Scotch Whisky, Whiskey, Bourbon

Across the board across the Pond

I’m a lowly blogger, small in the wide world of food and whisky bloggers. However, I want to be bigger and, well, significant (who doesn’t?). I’ve been writing this blog for 6 months (whoa, it’s my semi-anniversary…yay me!), and I’m having fun doing it. But the question is, how do I grow?

I’ve been talking to a lot of people who have been very generous with their advice. One in particular is Joshua Hatton of Single Cask Nation and the One Nation Under Whisky podcast (among his other endeavors). I’ve spoken in this blog about Joshua before (see Expectations Upended and (Mostly) Single), but I want to highlight his help and advice, patiently answering my questions and helping me make a connection. You see, Joshua also is the Regional Sales Executive for ImpEx Beverages, the importer of Kilchoman and Tamdhu scotch, Tipperary Irish Whiskey, and their Exclusive Malts line up that focuses on independent bottlers and distilleries. He encouraged me to contact ImpEx and ask for samples to review for Scotch & Scones, and, not being shy about approaching (my family would say accosting) strangers, I did. Next thing I know I’m getting an email from Sam Filmus, president of ImpEx, asking what I’d like to sample! Wow! I then had a wonderful email exchange with Vlad Metrik, Marketing Manager for JVS Imports (which Sam also founded) finalizing the shipment and my thanking him (but more about that later). Gentle Reader, I felt like maybe I’m not so lowly after all!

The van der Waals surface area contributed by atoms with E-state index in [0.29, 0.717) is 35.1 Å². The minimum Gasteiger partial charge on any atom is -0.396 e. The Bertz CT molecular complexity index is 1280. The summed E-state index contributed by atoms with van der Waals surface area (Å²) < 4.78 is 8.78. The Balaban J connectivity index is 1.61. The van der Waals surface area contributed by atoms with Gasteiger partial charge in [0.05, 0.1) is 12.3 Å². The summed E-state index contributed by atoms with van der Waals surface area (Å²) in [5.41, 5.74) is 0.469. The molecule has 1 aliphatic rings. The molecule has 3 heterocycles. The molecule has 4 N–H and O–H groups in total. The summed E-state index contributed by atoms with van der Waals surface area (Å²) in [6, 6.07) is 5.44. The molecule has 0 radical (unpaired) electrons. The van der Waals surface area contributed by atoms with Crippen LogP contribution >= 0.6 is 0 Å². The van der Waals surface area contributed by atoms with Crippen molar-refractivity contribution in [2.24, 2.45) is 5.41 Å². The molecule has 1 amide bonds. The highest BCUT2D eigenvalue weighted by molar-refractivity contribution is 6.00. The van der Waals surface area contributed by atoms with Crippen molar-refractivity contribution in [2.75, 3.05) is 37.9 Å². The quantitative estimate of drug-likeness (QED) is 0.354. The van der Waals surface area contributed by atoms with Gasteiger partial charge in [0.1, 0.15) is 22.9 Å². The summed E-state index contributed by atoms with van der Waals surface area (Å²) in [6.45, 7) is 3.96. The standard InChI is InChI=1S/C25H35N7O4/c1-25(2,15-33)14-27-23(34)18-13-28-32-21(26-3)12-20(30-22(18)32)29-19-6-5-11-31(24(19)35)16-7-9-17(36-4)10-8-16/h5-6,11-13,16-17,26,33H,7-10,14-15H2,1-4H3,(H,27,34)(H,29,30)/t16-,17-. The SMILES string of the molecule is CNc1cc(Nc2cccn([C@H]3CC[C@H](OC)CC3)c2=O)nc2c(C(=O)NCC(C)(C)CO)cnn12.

Here are the eight samples that ImpEx sent me, their notes and reviews for each product (in italics, from impex.com & grcimports.com), and my review. They come from distillers all over Scotland (and 2 are from Ireland). I had a previous post about the Chieftain’s tasting that spanned Scotland (Playing the Field in which we discussed scotch regionality influences), and this tasting also reminded me that a line up doesn’t have to focus on one region, especially if you’re tasting expressions from independent bottlings. This time I’ve highlighted where the ImpEx drams are from:

[Photo credit: www.nicks.com.au]

Full disclosure: I did have help tasting the first half of the line up from my older daughter’s fiancé (they just got engage 6 weeks ago!)…it’ll be nice to have someone in the family with whom I can share this passion.

Impex Samples line up, July 25, 2017

Kilchoman Machir Bay

Nose: Soft cooked fruits with strong peaty aromas. Palate: Soft mixed fruits and vanilla with an intense sweetness. Finish: A Classic islay malt now showing the benefit of additional ageing. A long lingering finish.

  • Nose: Sniffing campfire that’s been out a few hours, musty, old Colonial house
  • Taste: Very soft, peat not predominate (more on the nose), leather bound books
  • Finish: Struck match flavor lives long
  • Comments: Wow, that’s good! Peat is present but syncs with the greater presence of flavors. This is a scotch I’d definitely buy.
  • With water: a nose full of ash, peat devolves into mushrooms, and fades to black. Excellent!

 

Exclusive Malts Islay ’07 8yo [Batch#10]